Going on vacation should be a fun and relaxing time to take a break from the stresses of your day-to-day life. Unfortunately, if you're a recovering drug addict or alcoholic, it can be a challenge.
It's quite normal to drink a little more than you would during a vacation. This is a dangerous attitude for a former alcoholic. Alongside the holidays, vacations are a high-risk time to be an ex-alcoholic or drug addict.
The good news is that it's certainly possible to enjoy a sober vacation. It just takes a bit of special planning. This article explains exactly how you can safely enjoy travel after rehab.
One of the most important decisions you'll make regarding your sober vacation is the destination. If you pick the wrong destination, staying sober will be much harder. It should go without saying that you need to avoid "party" cities and destinations.
If a city is well known for its bars and nightclubs, you might want to give it a miss. Certain cities may be known for parties as well as other things like arts and culture. While you can certainly have a sober vacation in these locations, you should approach them with caution.
In cities like Amsterdam or Prague, it's easy to feel jealous of other people partying. The temptation to join them might be too great. Of course, this doesn't mean that you have to swear off these cities for life.
With that said, these kinds of cities are probably better suited for later in your sobriety. If you're fresh out of rehab, you should focus on destinations with less temptation.
For example, going on a camping vacation is ideal. If you're out in the wilderness, you probably couldn't get your hands on drugs or alcohol even if you wanted to.
It's always important to have a plan of action for your vacation. For a sober vacation, this is mandatory! If you're visiting any kind of city where you might be tempted to visit the bar or to look for drug dealers, you need to have a solid schedule.
Keeping yourself busy for the whole trip and avoiding any significant downtime is a great way to ensure you're not tempted to fall off the wagon.
The key thing here is to have your vacation filled with things you can look forward to. That way, if you feel tempted to drink, you have plenty of reasons not to.
Maybe you have an early morning walking tour booked, which would mean you can't afford to be hungover.
Another vital part of travel after rehab is going with the right people. If you're going on vacation with people who are ready to party, the chances of staying sober are not good.
Sadly, as an ex-addict, it's usually not viable to go on a vacation with people who want to drink. If you want to stay on the right path, you'll need to go on a vacation with like-minded individuals.
That's not to say you can't go on vacation with people who want to drink alcohol. If you take that kind of attitude, you might struggle to find anyone who wants to go on vacation with you.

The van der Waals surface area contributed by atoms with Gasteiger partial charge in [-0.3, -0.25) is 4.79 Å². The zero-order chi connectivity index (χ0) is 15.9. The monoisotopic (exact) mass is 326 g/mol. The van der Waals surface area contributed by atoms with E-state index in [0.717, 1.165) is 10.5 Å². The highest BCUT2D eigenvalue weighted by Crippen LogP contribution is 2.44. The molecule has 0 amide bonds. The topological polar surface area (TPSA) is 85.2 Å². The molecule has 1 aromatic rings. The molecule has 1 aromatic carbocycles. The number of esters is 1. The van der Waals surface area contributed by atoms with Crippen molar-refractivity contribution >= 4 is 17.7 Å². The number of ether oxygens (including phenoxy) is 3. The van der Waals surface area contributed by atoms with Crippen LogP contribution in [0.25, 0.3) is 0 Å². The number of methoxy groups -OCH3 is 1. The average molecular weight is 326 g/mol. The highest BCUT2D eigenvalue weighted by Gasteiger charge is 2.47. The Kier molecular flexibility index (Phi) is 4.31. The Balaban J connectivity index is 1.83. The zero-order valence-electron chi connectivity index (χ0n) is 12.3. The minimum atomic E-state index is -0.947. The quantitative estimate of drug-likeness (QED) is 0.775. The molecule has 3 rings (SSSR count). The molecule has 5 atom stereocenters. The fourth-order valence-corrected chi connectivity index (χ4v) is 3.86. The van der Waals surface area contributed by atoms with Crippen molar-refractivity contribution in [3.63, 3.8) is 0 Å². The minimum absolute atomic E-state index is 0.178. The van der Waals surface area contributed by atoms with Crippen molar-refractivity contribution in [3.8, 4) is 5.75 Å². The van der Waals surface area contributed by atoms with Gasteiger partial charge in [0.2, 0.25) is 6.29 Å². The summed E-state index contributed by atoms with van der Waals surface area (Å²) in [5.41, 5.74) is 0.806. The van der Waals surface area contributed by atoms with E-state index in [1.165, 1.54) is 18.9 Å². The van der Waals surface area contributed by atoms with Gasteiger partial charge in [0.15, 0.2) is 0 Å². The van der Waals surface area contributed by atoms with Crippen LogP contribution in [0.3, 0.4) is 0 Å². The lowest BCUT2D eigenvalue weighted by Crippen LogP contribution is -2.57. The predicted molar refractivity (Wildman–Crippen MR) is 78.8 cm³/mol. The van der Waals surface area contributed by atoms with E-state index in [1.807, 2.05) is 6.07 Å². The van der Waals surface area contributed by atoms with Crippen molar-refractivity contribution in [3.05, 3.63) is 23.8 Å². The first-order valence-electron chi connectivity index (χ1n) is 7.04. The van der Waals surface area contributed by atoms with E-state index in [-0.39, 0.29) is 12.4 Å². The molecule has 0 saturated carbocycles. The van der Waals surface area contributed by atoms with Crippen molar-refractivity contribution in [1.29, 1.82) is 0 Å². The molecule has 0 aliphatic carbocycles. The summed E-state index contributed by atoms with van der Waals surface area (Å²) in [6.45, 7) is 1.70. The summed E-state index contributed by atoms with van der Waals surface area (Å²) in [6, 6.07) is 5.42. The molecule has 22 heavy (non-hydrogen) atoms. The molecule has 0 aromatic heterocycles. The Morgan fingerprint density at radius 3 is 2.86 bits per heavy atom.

You just need to avoid going on a vacation with people who have a "party" mindset.
For most people, vacation time is a time when they allow themselves to neglect their health. While this isn't too harmful in most circumstances, it can be dangerous for an addict.
After a stay in rehab, you should be getting regular exercise. Exercise helps you to feel good naturally, and it will reduce the chance that you'll relapse. If you stop exercising all of a sudden, you won't be getting those natural feel-good chemicals.
This could have a negative impact on your sobriety as you could start feeling cravings for drugs or alcohol. The solution is to make sure you don't break your exercise routine.
If you get up every morning and jog, you need to make sure you continue with that routine while on vacation. It might not make for the most relaxing time, but it will enable you to maintain a positive pattern which is vital to your recovery.
Not only is a vacation disruptive to your routine, but it's also disruptive to your social support network. Do you have someone you usually rely on if you feel tempted to use drugs or alcohol again? If so, will you be able to contact this person while you're on vacation?
It makes sense to establish ahead of time who your emergency contact will be in the event that you feel tempted. It could be a trusted friend or family member, or it could be a sponsor from a therapy meeting.
You should arrange to contact someone in an emergency, but it might also make sense to schedule regular calls with that person. A sober vacation can be a difficult experience. Getting support from someone you trust can help you to get through it without resorting to drugs or alcohol.
You might also consider visiting local meetings for former addicts. Meetings like Alcoholics Anonymous and Narcotics Anonymous are available all around the world. As an English speaker, you can even find meetings in English in foreign countries.
A sober vacation can be a challenge, particularly if you only got clean recently. You need to make sure you go on the right vacation with the right people. You also need to make sure you have a solid plan in place.
If you suffer from a relapse while on vacation or if you need help getting your addiction under control, you should consider a stay in rehab. Take a look at our contact page to take the first step.